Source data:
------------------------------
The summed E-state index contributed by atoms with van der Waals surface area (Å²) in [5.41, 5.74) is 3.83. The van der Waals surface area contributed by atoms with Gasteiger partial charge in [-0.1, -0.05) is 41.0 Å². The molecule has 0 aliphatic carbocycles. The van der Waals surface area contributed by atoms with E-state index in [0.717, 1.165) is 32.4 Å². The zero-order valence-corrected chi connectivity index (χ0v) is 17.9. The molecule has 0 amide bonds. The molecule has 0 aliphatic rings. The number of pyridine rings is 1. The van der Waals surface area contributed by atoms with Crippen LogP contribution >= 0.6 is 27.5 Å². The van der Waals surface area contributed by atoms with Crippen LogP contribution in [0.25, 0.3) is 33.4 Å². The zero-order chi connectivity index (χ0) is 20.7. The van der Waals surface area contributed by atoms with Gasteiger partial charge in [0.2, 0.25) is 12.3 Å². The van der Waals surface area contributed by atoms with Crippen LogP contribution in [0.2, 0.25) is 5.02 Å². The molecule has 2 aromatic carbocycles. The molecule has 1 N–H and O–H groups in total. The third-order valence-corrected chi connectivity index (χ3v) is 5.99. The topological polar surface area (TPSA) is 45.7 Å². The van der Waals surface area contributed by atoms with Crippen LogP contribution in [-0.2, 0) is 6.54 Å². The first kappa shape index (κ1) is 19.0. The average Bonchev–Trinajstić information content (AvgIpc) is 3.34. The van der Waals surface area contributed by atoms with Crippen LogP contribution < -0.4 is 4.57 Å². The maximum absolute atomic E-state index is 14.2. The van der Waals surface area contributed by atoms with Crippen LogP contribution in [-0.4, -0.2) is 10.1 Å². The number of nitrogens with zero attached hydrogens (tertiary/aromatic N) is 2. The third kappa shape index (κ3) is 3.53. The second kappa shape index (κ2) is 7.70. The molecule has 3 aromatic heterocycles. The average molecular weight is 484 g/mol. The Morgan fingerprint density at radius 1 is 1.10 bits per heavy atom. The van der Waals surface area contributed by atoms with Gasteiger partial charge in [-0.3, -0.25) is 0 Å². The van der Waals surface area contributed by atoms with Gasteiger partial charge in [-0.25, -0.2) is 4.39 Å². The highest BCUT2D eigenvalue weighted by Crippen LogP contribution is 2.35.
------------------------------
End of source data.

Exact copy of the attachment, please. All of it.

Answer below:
The summed E-state index contributed by atoms with van der Waals surface area (Å²) in [5.41, 5.74) is 3.83. The van der Waals surface area contributed by atoms with Gasteiger partial charge in [-0.1, -0.05) is 41.0 Å². The molecule has 0 aliphatic carbocycles. The van der Waals surface area contributed by atoms with E-state index in [0.717, 1.165) is 32.4 Å². The zero-order valence-corrected chi connectivity index (χ0v) is 17.9. The molecule has 0 amide bonds. The molecule has 0 aliphatic rings. The number of pyridine rings is 1. The van der Waals surface area contributed by atoms with Crippen LogP contribution >= 0.6 is 27.5 Å². The van der Waals surface area contributed by atoms with Crippen LogP contribution in [0.25, 0.3) is 33.4 Å². The zero-order chi connectivity index (χ0) is 20.7. The van der Waals surface area contributed by atoms with Gasteiger partial charge in [0.2, 0.25) is 12.3 Å². The van der Waals surface area contributed by atoms with Crippen LogP contribution in [0.2, 0.25) is 5.02 Å². The molecule has 2 aromatic carbocycles. The molecule has 1 N–H and O–H groups in total. The third-order valence-corrected chi connectivity index (χ3v) is 5.99. The topological polar surface area (TPSA) is 45.7 Å². The van der Waals surface area contributed by atoms with Crippen LogP contribution in [-0.2, 0) is 6.54 Å². The first kappa shape index (κ1) is 19.0. The average Bonchev–Trinajstić information content (AvgIpc) is 3.34. The van der Waals surface area contributed by atoms with Crippen LogP contribution < -0.4 is 4.57 Å². The maximum absolute atomic E-state index is 14.2. The van der Waals surface area contributed by atoms with Crippen LogP contribution in [-0.4, -0.2) is 10.1 Å². The number of nitrogens with zero attached hydrogens (tertiary/aromatic N) is 2. The third kappa shape index (κ3) is 3.53. The second kappa shape index (κ2) is 7.70. The molecule has 3 aromatic heterocycles. The average molecular weight is 484 g/mol. The Morgan fingerprint density at radius 1 is 1.10 bits per heavy atom. The van der Waals surface area contributed by atoms with Gasteiger partial charge in [-0.3, -0.25) is 0 Å². The van der Waals surface area contributed by atoms with Gasteiger partial charge in [-0.25, -0.2) is 4.39 Å². The highest BCUT2D eigenvalue weighted by Crippen LogP contribution is 2.35.